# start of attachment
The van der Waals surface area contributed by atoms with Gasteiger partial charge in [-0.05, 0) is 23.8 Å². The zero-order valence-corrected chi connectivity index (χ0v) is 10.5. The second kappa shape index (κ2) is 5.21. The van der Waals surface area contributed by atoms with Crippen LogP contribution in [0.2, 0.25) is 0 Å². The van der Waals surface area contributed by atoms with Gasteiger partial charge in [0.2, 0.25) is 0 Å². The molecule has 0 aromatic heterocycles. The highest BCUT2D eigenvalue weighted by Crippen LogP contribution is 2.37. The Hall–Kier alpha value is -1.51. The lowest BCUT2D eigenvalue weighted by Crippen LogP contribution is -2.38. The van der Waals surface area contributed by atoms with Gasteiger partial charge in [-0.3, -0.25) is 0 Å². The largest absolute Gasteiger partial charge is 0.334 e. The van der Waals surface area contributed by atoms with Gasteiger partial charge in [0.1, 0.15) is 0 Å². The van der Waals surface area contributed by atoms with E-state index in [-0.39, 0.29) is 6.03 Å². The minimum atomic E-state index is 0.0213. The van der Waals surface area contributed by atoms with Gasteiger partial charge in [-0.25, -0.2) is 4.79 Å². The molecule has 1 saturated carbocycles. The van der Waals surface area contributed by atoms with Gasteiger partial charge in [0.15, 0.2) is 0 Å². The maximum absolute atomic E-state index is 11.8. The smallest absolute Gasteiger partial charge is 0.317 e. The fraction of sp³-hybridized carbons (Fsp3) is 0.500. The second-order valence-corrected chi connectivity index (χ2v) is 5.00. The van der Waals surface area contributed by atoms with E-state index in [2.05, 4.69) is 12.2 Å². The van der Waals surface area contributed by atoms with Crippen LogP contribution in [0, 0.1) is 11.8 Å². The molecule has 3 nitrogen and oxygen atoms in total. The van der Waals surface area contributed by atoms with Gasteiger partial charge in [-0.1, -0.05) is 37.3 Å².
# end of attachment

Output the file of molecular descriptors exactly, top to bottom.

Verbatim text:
The van der Waals surface area contributed by atoms with Gasteiger partial charge in [-0.05, 0) is 23.8 Å². The zero-order valence-corrected chi connectivity index (χ0v) is 10.5. The second kappa shape index (κ2) is 5.21. The van der Waals surface area contributed by atoms with Crippen LogP contribution in [0.2, 0.25) is 0 Å². The van der Waals surface area contributed by atoms with Gasteiger partial charge in [0.2, 0.25) is 0 Å². The molecule has 0 aromatic heterocycles. The highest BCUT2D eigenvalue weighted by Crippen LogP contribution is 2.37. The Hall–Kier alpha value is -1.51. The lowest BCUT2D eigenvalue weighted by Crippen LogP contribution is -2.38. The van der Waals surface area contributed by atoms with Gasteiger partial charge in [-0.3, -0.25) is 0 Å². The largest absolute Gasteiger partial charge is 0.334 e. The van der Waals surface area contributed by atoms with Gasteiger partial charge in [0.1, 0.15) is 0 Å². The van der Waals surface area contributed by atoms with E-state index in [-0.39, 0.29) is 6.03 Å². The minimum atomic E-state index is 0.0213. The van der Waals surface area contributed by atoms with Gasteiger partial charge in [-0.25, -0.2) is 4.79 Å². The molecule has 1 saturated carbocycles. The van der Waals surface area contributed by atoms with Gasteiger partial charge in [0.15, 0.2) is 0 Å². The maximum absolute atomic E-state index is 11.8. The smallest absolute Gasteiger partial charge is 0.317 e. The fraction of sp³-hybridized carbons (Fsp3) is 0.500. The second-order valence-corrected chi connectivity index (χ2v) is 5.00. The van der Waals surface area contributed by atoms with E-state index in [2.05, 4.69) is 12.2 Å². The van der Waals surface area contributed by atoms with Crippen LogP contribution in [0, 0.1) is 11.8 Å². The molecule has 3 nitrogen and oxygen atoms in total. The van der Waals surface area contributed by atoms with Gasteiger partial charge in [-0.1, -0.05) is 37.3 Å².